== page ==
The Grand Arcade excavation report (2019) contains detailed description about the historical archaeology conducted at the site. (p376f):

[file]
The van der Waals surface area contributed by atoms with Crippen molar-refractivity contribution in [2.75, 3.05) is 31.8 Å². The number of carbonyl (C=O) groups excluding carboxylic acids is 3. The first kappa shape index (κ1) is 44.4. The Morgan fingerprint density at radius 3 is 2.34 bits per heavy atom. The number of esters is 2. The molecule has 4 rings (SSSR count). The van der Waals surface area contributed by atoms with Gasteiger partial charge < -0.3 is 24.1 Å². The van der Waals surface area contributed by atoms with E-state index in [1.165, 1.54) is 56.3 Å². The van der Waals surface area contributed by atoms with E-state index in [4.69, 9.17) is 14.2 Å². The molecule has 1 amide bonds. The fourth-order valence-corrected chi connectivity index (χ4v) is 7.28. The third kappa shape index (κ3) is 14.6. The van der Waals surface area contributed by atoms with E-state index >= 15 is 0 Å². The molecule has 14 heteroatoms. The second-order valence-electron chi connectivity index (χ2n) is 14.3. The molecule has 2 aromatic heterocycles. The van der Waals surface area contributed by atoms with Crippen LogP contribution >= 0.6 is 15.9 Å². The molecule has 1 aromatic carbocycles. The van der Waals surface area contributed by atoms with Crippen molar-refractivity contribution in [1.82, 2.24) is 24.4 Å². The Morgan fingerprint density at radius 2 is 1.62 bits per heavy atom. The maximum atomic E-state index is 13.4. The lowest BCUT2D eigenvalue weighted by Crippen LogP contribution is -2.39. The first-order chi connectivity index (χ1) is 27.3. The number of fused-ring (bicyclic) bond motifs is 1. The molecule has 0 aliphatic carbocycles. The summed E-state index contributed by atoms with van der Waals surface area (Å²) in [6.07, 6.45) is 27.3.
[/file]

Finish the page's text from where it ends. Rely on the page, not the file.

A wealth of historical material survives in relation to The Vine Estate, far more than for the preceding medieval plots. In part this is a reflection of the date at which it was established, since the sixteenth and particularly seventeenth centuries witnessed an increase in both the production and retention of legal documentation. In the case of The Vine Estate itself a further, compounding factor comprised the institutional nature of the estate’s owner. This is because Jesus College not only maintained a relatively comprehensive archive, but – as the College remains extant, and indeed thriving, to this day – its archive has also been preserved largely intact. Thus the names and occupations of the principal tenants are known in some detail, whilst additional information pertaining to the number, and sometimes also the size, of the various plots has also survived. When it was first created, c. 1535, the estate appears to have been composed of around 10 separate plots. By 1667 this number had risen to 11, suggesting a degree of relative stability. In contrast, the degree of building coverage appears to have escalated much more rapidly over the course of the same period.
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